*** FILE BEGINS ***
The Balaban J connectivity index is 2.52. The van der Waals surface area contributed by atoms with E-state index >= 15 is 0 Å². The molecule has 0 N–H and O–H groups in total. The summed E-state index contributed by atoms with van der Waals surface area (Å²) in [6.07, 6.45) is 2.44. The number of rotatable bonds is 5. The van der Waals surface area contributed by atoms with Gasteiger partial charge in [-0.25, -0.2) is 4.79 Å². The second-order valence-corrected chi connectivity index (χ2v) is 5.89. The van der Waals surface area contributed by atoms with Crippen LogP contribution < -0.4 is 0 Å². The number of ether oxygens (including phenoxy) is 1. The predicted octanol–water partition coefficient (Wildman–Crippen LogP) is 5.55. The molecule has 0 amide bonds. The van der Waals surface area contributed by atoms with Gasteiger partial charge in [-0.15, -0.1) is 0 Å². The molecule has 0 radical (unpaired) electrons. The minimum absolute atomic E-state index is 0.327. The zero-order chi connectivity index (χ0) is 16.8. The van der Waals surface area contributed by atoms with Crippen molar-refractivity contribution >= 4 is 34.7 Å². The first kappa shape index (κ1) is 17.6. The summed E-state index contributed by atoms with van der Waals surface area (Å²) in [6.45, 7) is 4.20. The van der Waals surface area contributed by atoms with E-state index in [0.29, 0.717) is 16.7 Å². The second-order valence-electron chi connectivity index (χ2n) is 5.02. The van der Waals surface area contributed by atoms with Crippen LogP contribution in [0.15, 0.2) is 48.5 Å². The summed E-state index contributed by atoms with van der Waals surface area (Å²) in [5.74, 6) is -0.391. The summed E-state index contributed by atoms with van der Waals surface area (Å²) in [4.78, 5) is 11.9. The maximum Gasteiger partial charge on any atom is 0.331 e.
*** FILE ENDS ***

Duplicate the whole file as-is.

The Balaban J connectivity index is 2.52. The van der Waals surface area contributed by atoms with E-state index >= 15 is 0 Å². The molecule has 0 N–H and O–H groups in total. The summed E-state index contributed by atoms with van der Waals surface area (Å²) in [6.07, 6.45) is 2.44. The number of rotatable bonds is 5. The van der Waals surface area contributed by atoms with Gasteiger partial charge in [-0.25, -0.2) is 4.79 Å². The second-order valence-corrected chi connectivity index (χ2v) is 5.89. The van der Waals surface area contributed by atoms with Crippen LogP contribution < -0.4 is 0 Å². The number of ether oxygens (including phenoxy) is 1. The predicted octanol–water partition coefficient (Wildman–Crippen LogP) is 5.55. The molecule has 0 amide bonds. The van der Waals surface area contributed by atoms with Gasteiger partial charge in [-0.15, -0.1) is 0 Å². The molecule has 0 radical (unpaired) electrons. The minimum absolute atomic E-state index is 0.327. The zero-order chi connectivity index (χ0) is 16.8. The van der Waals surface area contributed by atoms with Crippen molar-refractivity contribution >= 4 is 34.7 Å². The first kappa shape index (κ1) is 17.6. The summed E-state index contributed by atoms with van der Waals surface area (Å²) in [6.45, 7) is 4.20. The van der Waals surface area contributed by atoms with E-state index in [0.29, 0.717) is 16.7 Å². The second-order valence-electron chi connectivity index (χ2n) is 5.02. The van der Waals surface area contributed by atoms with Crippen LogP contribution in [0.15, 0.2) is 48.5 Å². The summed E-state index contributed by atoms with van der Waals surface area (Å²) in [5.74, 6) is -0.391. The summed E-state index contributed by atoms with van der Waals surface area (Å²) in [4.78, 5) is 11.9. The maximum Gasteiger partial charge on any atom is 0.331 e.